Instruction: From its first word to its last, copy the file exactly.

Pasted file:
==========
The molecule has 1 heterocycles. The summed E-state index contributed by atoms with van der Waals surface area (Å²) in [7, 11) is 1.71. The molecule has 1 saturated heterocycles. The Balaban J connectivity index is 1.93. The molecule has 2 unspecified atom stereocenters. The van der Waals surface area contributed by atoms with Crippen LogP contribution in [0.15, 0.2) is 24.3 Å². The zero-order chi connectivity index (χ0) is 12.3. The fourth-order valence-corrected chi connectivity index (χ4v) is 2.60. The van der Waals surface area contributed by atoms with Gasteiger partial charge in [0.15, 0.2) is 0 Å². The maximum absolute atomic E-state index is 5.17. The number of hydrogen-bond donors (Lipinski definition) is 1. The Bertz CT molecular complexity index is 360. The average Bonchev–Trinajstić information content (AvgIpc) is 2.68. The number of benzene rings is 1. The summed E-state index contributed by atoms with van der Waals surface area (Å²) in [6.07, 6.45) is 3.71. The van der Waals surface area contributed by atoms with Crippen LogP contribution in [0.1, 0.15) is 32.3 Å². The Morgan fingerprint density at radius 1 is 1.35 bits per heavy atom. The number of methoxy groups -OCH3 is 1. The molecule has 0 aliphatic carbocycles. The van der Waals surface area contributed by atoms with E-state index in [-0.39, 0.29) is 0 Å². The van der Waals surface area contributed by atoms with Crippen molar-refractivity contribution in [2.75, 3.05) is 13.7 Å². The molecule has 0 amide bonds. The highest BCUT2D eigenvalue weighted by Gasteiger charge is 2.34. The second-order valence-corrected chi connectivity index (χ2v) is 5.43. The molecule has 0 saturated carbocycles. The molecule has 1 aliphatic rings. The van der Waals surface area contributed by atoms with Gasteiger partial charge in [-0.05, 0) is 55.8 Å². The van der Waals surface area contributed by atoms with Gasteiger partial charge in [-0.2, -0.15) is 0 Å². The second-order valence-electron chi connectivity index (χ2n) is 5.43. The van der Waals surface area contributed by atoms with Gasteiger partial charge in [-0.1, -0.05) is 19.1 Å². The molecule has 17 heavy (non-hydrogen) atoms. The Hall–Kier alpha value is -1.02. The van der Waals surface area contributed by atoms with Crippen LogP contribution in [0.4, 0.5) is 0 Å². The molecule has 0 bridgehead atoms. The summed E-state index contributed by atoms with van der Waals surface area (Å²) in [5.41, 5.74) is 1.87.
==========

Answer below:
The molecule has 1 heterocycles. The summed E-state index contributed by atoms with van der Waals surface area (Å²) in [7, 11) is 1.71. The molecule has 1 saturated heterocycles. The Balaban J connectivity index is 1.93. The molecule has 2 unspecified atom stereocenters. The van der Waals surface area contributed by atoms with Crippen LogP contribution in [0.15, 0.2) is 24.3 Å². The zero-order chi connectivity index (χ0) is 12.3. The fourth-order valence-corrected chi connectivity index (χ4v) is 2.60. The van der Waals surface area contributed by atoms with Gasteiger partial charge in [0.15, 0.2) is 0 Å². The maximum absolute atomic E-state index is 5.17. The number of hydrogen-bond donors (Lipinski definition) is 1. The Bertz CT molecular complexity index is 360. The average Bonchev–Trinajstić information content (AvgIpc) is 2.68. The number of benzene rings is 1. The summed E-state index contributed by atoms with van der Waals surface area (Å²) in [6.07, 6.45) is 3.71. The van der Waals surface area contributed by atoms with Crippen LogP contribution in [0.1, 0.15) is 32.3 Å². The Morgan fingerprint density at radius 1 is 1.35 bits per heavy atom. The number of methoxy groups -OCH3 is 1. The molecule has 0 aliphatic carbocycles. The van der Waals surface area contributed by atoms with E-state index in [-0.39, 0.29) is 0 Å². The van der Waals surface area contributed by atoms with Crippen molar-refractivity contribution in [2.75, 3.05) is 13.7 Å². The molecule has 0 amide bonds. The highest BCUT2D eigenvalue weighted by Gasteiger charge is 2.34. The second-order valence-corrected chi connectivity index (χ2v) is 5.43. The molecule has 0 saturated carbocycles. The molecule has 1 aliphatic rings. The van der Waals surface area contributed by atoms with Gasteiger partial charge in [-0.05, 0) is 55.8 Å². The van der Waals surface area contributed by atoms with Gasteiger partial charge in [-0.2, -0.15) is 0 Å². The second-order valence-electron chi connectivity index (χ2n) is 5.43. The van der Waals surface area contributed by atoms with Gasteiger partial charge in [-0.1, -0.05) is 19.1 Å². The molecule has 17 heavy (non-hydrogen) atoms. The Hall–Kier alpha value is -1.02. The van der Waals surface area contributed by atoms with Crippen LogP contribution in [0.4, 0.5) is 0 Å². The molecule has 0 bridgehead atoms. The summed E-state index contributed by atoms with van der Waals surface area (Å²) in [5.41, 5.74) is 1.87.